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It could be paired with a number of modern day adventure stories that explore growing up, and the questions that come with facing difficult experiences and decisions. Examples of stories in this vein available from Aberdeen City libraries include:

The Ruby in the Smoke by Philip Pullman: Sally Lockhart must track down her father’s killer. She’s perfectly equipped to do it, having had an unconventional upbringing for a Victorian lady: being a brilliant accountant who can ride like a Cossack, shoot like a demon and speak fluent Hindustani. Following the trail of the titular jewel, the first in this series is a masterful adventure story that completely transports you to historic London, India and China.

A Series of Unfortunate Events by Lemony Snicket: This series follows the Baudelaire children as they navigate the world of their eccentric extended family, outwitting and defeating their malevolent Uncle Olaf at every turn. Witty, absurd and extremely memorable. (Please note that the first of this series is available in audiobook format here, and you must be logged into the City Libraries online catalogue for this link to work. More information on how to join them can be found later in this post.)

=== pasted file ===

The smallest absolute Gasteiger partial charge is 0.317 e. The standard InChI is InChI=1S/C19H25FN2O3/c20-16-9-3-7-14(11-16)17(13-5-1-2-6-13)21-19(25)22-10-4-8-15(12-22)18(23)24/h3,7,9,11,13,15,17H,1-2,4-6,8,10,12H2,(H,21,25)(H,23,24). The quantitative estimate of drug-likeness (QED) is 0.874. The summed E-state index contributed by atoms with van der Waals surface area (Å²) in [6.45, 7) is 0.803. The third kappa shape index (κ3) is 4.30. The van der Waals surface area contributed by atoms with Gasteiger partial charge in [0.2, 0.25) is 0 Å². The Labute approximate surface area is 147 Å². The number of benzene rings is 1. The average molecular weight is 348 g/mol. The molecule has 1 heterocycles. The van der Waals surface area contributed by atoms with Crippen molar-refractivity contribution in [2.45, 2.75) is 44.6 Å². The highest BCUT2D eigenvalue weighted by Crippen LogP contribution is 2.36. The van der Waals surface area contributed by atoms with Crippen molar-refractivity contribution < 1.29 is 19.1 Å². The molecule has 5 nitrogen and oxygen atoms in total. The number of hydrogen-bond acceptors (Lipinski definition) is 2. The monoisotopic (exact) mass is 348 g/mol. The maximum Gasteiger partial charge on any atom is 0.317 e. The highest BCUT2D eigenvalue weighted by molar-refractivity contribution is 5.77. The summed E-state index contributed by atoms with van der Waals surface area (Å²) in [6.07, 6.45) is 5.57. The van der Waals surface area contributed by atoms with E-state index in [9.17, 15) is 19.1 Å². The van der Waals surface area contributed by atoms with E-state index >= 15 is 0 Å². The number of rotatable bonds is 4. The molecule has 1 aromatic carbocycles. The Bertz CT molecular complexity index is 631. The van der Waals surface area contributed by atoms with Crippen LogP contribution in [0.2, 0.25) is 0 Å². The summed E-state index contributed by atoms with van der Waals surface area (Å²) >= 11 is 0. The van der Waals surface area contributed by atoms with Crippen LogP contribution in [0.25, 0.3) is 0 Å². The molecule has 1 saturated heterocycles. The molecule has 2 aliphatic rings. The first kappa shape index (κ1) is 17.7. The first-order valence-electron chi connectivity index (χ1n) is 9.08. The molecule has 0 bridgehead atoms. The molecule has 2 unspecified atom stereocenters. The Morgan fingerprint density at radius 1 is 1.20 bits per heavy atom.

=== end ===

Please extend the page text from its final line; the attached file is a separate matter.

The Storm Leopards by Holly Webb: A magical tale of family bonds and discovering new passions. When Isabelle and her family visit their local zoo, she comes across a beautiful snow leopard, and is entranced. Determined to help them, she soon finds out about conservation efforts in Mongolia centred on a mother leopard and her cubs.

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Before you go, here are a further few suggestions for festive reading:

The Lost Casebooks of Sherlock Holmes by Donald Thomas: The game is afoot! Join Holmes and Watson for sixteen tales of intellectual derring-do that see them contend with ‘supernatural curses’, find lost treasures, assist Winston Churchill at Sydney Street and foil a German invasion.